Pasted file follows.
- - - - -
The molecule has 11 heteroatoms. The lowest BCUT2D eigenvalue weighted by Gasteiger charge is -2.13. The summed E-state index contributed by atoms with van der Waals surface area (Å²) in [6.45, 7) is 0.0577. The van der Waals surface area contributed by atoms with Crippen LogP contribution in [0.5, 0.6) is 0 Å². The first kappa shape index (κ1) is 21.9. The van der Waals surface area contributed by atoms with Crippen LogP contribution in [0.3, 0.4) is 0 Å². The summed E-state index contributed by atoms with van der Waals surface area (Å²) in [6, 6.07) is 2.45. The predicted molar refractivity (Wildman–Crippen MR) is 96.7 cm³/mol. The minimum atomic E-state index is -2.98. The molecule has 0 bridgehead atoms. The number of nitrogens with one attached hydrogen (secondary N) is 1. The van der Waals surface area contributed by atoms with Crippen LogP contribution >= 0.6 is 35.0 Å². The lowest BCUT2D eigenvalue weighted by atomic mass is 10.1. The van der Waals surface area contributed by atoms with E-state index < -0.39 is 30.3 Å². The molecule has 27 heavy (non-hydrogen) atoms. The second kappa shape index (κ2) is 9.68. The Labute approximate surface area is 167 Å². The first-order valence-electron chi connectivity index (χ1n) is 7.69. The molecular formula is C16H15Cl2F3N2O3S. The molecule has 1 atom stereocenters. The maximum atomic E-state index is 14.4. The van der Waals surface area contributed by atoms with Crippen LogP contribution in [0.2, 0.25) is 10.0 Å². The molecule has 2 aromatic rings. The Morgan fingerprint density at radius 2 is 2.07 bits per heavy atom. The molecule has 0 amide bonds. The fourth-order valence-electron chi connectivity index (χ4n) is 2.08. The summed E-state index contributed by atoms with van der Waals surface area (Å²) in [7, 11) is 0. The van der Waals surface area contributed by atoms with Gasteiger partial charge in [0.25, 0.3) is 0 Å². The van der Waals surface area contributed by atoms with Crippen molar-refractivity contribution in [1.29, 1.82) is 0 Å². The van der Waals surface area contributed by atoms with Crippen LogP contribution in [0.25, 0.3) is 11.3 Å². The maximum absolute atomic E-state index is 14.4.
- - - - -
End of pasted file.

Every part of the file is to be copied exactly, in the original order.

The molecule has 11 heteroatoms. The lowest BCUT2D eigenvalue weighted by Gasteiger charge is -2.13. The summed E-state index contributed by atoms with van der Waals surface area (Å²) in [6.45, 7) is 0.0577. The van der Waals surface area contributed by atoms with Crippen LogP contribution in [0.5, 0.6) is 0 Å². The first kappa shape index (κ1) is 21.9. The van der Waals surface area contributed by atoms with Crippen LogP contribution in [0.3, 0.4) is 0 Å². The summed E-state index contributed by atoms with van der Waals surface area (Å²) in [6, 6.07) is 2.45. The predicted molar refractivity (Wildman–Crippen MR) is 96.7 cm³/mol. The minimum atomic E-state index is -2.98. The molecule has 0 bridgehead atoms. The number of nitrogens with one attached hydrogen (secondary N) is 1. The van der Waals surface area contributed by atoms with Crippen LogP contribution >= 0.6 is 35.0 Å². The lowest BCUT2D eigenvalue weighted by atomic mass is 10.1. The van der Waals surface area contributed by atoms with E-state index < -0.39 is 30.3 Å². The molecule has 27 heavy (non-hydrogen) atoms. The second kappa shape index (κ2) is 9.68. The Labute approximate surface area is 167 Å². The first-order valence-electron chi connectivity index (χ1n) is 7.69. The molecular formula is C16H15Cl2F3N2O3S. The molecule has 1 atom stereocenters. The maximum atomic E-state index is 14.4. The van der Waals surface area contributed by atoms with Crippen LogP contribution in [0.2, 0.25) is 10.0 Å². The molecule has 2 aromatic rings. The Morgan fingerprint density at radius 2 is 2.07 bits per heavy atom. The molecule has 0 amide bonds. The fourth-order valence-electron chi connectivity index (χ4n) is 2.08. The summed E-state index contributed by atoms with van der Waals surface area (Å²) in [7, 11) is 0. The van der Waals surface area contributed by atoms with Gasteiger partial charge in [0.25, 0.3) is 0 Å². The van der Waals surface area contributed by atoms with Crippen molar-refractivity contribution in [1.29, 1.82) is 0 Å². The van der Waals surface area contributed by atoms with Crippen LogP contribution in [0.25, 0.3) is 11.3 Å². The maximum absolute atomic E-state index is 14.4.